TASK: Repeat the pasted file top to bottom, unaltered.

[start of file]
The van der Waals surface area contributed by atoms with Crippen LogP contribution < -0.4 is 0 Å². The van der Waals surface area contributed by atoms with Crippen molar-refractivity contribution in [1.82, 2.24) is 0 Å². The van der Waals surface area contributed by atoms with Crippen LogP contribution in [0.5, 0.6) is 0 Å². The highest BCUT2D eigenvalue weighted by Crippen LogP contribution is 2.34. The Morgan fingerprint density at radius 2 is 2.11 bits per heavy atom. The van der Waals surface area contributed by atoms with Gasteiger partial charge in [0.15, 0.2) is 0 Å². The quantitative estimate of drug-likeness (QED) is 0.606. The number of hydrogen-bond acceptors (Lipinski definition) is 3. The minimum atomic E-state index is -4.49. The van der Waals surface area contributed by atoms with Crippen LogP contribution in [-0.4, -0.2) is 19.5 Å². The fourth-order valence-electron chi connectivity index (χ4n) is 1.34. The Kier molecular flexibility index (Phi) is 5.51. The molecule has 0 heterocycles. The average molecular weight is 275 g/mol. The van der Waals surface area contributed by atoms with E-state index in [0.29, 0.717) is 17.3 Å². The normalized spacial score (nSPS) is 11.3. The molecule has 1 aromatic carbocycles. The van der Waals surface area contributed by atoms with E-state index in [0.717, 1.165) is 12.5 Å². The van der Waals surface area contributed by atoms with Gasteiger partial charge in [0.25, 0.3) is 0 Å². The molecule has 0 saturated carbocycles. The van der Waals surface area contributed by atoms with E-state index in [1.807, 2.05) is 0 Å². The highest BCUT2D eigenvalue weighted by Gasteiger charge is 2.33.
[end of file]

The van der Waals surface area contributed by atoms with Crippen LogP contribution < -0.4 is 0 Å². The van der Waals surface area contributed by atoms with Crippen molar-refractivity contribution in [1.82, 2.24) is 0 Å². The van der Waals surface area contributed by atoms with Crippen LogP contribution in [0.5, 0.6) is 0 Å². The highest BCUT2D eigenvalue weighted by Crippen LogP contribution is 2.34. The Morgan fingerprint density at radius 2 is 2.11 bits per heavy atom. The van der Waals surface area contributed by atoms with Gasteiger partial charge in [0.15, 0.2) is 0 Å². The quantitative estimate of drug-likeness (QED) is 0.606. The number of hydrogen-bond acceptors (Lipinski definition) is 3. The minimum atomic E-state index is -4.49. The van der Waals surface area contributed by atoms with Crippen LogP contribution in [-0.4, -0.2) is 19.5 Å². The fourth-order valence-electron chi connectivity index (χ4n) is 1.34. The Kier molecular flexibility index (Phi) is 5.51. The molecule has 0 heterocycles. The average molecular weight is 275 g/mol. The van der Waals surface area contributed by atoms with E-state index in [0.29, 0.717) is 17.3 Å². The normalized spacial score (nSPS) is 11.3. The molecule has 1 aromatic carbocycles. The van der Waals surface area contributed by atoms with E-state index in [0.717, 1.165) is 12.5 Å². The van der Waals surface area contributed by atoms with Gasteiger partial charge in [0.25, 0.3) is 0 Å². The molecule has 0 saturated carbocycles. The van der Waals surface area contributed by atoms with E-state index in [1.807, 2.05) is 0 Å². The highest BCUT2D eigenvalue weighted by Gasteiger charge is 2.33.